After the festival, Nýhil spearhead and colleague Eiríkur Örn Norðdahl takes Angela to a bar called Kaffi Amsterdam, to see this childhood friends from rural Ísafjörður play in a band called Reykjavík!. At the show, Grapevine editor-slash-Reykjavík! guitarist Haukur S. Magnússon welcomes Angela to the stage at the urging of her colleagues, hands her a bottle of whiskey and a microphone, and tells her: “You may stay onstage, but only if you speak or scream into the microphone.”
“He was very polite. I think that was the first proper chug of alcohol I’d had in ten years,” says Angela, who returned to Iceland the year after, to read attend a concert arranged to spread awareness of Björk’s Náttúra campaign.
In 2010, Haukur introduced Angela and me, inviting us both to his house, for card games and whisky, and an early morning ride in his halting piece of motor vehicle—some neverending summer’s evening/ day/ night. It was June 2010, and close to Midsummer’s Eve, and the perfect time for staying up, watching mist come and go, light come and come. Since then, I have seen Angela gather and study nature; in concrete and abstract meaning of the word. Like a flaneur of mother earth; gathering impressions. Organic and inorganic, sounds, and the optically perceivable.
Does Angela Rawlings see wonders in microscopic pieces of algae—as well as in a—at first glance—flat and lifeless stretch of mountains? Did she inhabit Oslo; reading about falling in love and falling into habits. Does she inhibit, habit, rabbit, being inhabited by love, as she inhabits me with this poem of her, and inhabits Oslo. And wasn’t it Gertrude Stein who claimed that question marks are abundant. Didn’t Stein say the writer with a command of language and punctuation needs only full stop.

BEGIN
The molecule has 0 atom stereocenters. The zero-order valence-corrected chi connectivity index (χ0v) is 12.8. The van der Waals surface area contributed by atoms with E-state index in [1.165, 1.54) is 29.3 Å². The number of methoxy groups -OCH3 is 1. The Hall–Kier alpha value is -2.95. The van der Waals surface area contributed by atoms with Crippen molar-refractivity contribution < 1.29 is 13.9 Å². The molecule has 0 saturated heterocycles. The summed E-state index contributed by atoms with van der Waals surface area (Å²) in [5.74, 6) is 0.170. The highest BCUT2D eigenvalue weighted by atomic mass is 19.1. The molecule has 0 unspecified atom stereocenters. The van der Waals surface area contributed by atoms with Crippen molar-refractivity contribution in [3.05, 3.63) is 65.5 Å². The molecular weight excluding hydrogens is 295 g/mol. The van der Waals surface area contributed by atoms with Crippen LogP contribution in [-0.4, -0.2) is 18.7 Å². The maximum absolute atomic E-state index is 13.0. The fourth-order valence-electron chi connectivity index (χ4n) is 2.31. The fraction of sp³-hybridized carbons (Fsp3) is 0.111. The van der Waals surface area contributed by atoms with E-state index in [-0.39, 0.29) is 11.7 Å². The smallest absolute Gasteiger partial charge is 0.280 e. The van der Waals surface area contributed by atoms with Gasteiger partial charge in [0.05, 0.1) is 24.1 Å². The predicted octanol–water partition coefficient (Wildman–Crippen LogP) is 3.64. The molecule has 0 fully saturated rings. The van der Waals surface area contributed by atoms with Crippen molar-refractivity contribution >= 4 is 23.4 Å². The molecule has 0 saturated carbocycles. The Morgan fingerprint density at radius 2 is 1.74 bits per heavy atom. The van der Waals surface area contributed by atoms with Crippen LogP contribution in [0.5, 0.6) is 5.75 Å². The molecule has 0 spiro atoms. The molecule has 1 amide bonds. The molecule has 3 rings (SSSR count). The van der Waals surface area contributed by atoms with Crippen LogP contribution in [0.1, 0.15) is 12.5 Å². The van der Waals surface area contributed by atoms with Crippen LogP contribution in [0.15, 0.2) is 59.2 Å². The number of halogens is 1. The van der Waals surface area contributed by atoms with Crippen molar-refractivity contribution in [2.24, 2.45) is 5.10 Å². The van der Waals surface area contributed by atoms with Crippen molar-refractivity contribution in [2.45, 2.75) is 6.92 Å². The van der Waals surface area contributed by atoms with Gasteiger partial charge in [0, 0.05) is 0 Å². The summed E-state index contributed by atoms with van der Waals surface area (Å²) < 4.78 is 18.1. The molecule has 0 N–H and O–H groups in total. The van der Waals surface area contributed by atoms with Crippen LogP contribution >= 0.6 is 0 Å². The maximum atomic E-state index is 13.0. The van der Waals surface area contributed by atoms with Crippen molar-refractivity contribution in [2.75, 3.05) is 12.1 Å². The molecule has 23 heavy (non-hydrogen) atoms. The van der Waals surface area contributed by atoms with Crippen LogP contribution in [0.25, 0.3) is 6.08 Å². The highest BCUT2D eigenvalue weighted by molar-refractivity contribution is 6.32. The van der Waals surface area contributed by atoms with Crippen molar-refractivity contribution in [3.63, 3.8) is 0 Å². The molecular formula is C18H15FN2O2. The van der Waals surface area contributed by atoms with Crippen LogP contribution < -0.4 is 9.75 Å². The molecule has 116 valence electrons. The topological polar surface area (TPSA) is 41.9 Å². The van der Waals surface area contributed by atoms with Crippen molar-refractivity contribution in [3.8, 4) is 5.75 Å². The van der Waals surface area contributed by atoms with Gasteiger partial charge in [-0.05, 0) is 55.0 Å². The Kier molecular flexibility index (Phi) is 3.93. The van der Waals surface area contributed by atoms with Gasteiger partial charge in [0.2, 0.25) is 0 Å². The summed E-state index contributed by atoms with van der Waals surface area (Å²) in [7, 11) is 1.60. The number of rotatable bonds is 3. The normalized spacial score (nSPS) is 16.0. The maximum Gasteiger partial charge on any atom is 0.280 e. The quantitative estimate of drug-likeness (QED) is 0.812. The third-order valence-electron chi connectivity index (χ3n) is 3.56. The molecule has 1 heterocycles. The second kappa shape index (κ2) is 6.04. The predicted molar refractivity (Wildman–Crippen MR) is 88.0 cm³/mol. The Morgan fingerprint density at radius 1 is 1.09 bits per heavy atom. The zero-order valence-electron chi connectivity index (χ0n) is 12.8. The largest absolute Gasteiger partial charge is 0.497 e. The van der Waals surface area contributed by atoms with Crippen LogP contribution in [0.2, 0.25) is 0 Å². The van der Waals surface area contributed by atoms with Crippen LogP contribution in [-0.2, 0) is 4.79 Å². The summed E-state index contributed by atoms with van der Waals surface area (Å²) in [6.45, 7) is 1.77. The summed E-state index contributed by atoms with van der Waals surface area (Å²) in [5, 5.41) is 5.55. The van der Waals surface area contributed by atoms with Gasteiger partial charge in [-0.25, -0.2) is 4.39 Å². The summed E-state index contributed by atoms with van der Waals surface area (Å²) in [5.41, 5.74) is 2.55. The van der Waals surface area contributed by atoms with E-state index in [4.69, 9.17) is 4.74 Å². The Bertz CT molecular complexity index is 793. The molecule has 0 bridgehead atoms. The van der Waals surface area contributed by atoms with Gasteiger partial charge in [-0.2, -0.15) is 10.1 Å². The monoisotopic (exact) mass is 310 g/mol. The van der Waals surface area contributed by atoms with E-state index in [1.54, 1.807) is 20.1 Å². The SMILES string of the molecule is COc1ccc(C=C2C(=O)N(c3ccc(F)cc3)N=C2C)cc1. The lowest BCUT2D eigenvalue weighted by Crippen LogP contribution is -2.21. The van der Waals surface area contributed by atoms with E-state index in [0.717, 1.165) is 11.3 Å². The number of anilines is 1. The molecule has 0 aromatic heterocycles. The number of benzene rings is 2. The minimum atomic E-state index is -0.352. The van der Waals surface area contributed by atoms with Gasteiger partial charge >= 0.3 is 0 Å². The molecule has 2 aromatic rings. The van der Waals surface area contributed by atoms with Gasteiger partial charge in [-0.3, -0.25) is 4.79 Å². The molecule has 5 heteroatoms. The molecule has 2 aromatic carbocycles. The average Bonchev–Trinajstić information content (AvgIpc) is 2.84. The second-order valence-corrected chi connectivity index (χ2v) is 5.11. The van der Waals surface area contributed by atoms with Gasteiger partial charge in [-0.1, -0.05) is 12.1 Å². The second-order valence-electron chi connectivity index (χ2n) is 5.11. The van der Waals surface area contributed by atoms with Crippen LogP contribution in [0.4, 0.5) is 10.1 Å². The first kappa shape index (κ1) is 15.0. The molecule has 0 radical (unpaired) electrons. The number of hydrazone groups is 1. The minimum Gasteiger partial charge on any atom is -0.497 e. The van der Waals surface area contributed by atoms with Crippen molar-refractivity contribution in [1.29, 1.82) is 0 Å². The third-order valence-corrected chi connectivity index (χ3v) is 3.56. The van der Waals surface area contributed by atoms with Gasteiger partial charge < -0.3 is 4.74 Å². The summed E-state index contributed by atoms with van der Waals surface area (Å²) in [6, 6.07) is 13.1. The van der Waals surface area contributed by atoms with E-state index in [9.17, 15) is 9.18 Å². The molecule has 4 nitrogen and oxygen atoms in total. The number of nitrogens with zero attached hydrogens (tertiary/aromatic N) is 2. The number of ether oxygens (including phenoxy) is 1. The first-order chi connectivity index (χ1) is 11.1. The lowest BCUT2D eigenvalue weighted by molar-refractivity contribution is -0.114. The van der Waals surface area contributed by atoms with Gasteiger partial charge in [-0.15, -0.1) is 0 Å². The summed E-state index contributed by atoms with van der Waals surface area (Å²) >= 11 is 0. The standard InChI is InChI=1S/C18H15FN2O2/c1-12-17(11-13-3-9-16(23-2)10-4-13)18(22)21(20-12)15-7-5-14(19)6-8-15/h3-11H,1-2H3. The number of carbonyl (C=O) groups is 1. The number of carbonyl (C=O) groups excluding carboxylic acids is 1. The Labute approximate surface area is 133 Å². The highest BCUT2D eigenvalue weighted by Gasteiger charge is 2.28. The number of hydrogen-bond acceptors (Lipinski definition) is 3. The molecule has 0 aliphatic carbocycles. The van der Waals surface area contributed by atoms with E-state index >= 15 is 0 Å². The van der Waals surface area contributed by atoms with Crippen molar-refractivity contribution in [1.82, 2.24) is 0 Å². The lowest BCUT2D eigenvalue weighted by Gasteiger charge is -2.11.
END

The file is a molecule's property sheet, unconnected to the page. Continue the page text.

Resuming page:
Is poetry the science of language. What is the science of poetry, and the poetry of science. Those are themes that Angela and fellow Canadian academics and poets explored in Oslo.
THE SCIENCE OF POETRY OF POETRY OF SCIENCE
Angela assisted associate professor, and poet, Jordan Scott with editing his 2007 book “Blert“, and says: “I worked with Jordan on his book because I feel his approach to text is embodied, genuine, and necessary. I love Jordan’s literary activism, critical thought, and creative output. I’ve been a fan of his work since we met in 2004.” She had by then been involved with the literary scene of Toronto, Ontario, for a long time.
Why is this article seemingly uncritically word-gobbling Angela-loving. How do I justify this text. Is it right to—seemingly uncritically—give the microphone to Angela. Is this copy Angela’s microphone. And did Gertrude Stein claim that question marks may be excessive. Stein definitely wrote: A rose is a rose is a rose.
Angela needs not my acclaim. But, like a rose is a rose is a rose, I wish this text to be text be like the festivals it seeks to describe: Oslo International Poetry Festival, and the ongoing “Women on the edge“ right here in Reykjavík: It is much about directing microphones to voices having relatively few venues to be featured. Artists working in unusual genres, like multimedia. In Norway, female artists are, statistically, less exposed than men. Hence, this text is like a microphone. Man, does the woman not need the microphone. The woman is a machine of sound, of rhythm, of music and beats. And wow, does she, the whining wolf, detract the “tigers of Oslo“. “Tigerstaden“ Oslo is no longer to be heard, when Angela reaches heart, body and mind—simultaneously. “Bravo!“ Such expressiveness is rare in the middle of the day, in the middle of a busy year, a busy era for the Norwegian capital.
Mette Karlsvik (b. 1978) is an author, and in the editorial group for the Oslo International Poetry festival.
WOMEN ON THE EDGE is happening RIGHT NOW! Go to LOFT HOSTEL at 17:00 for some edgy, womanly action!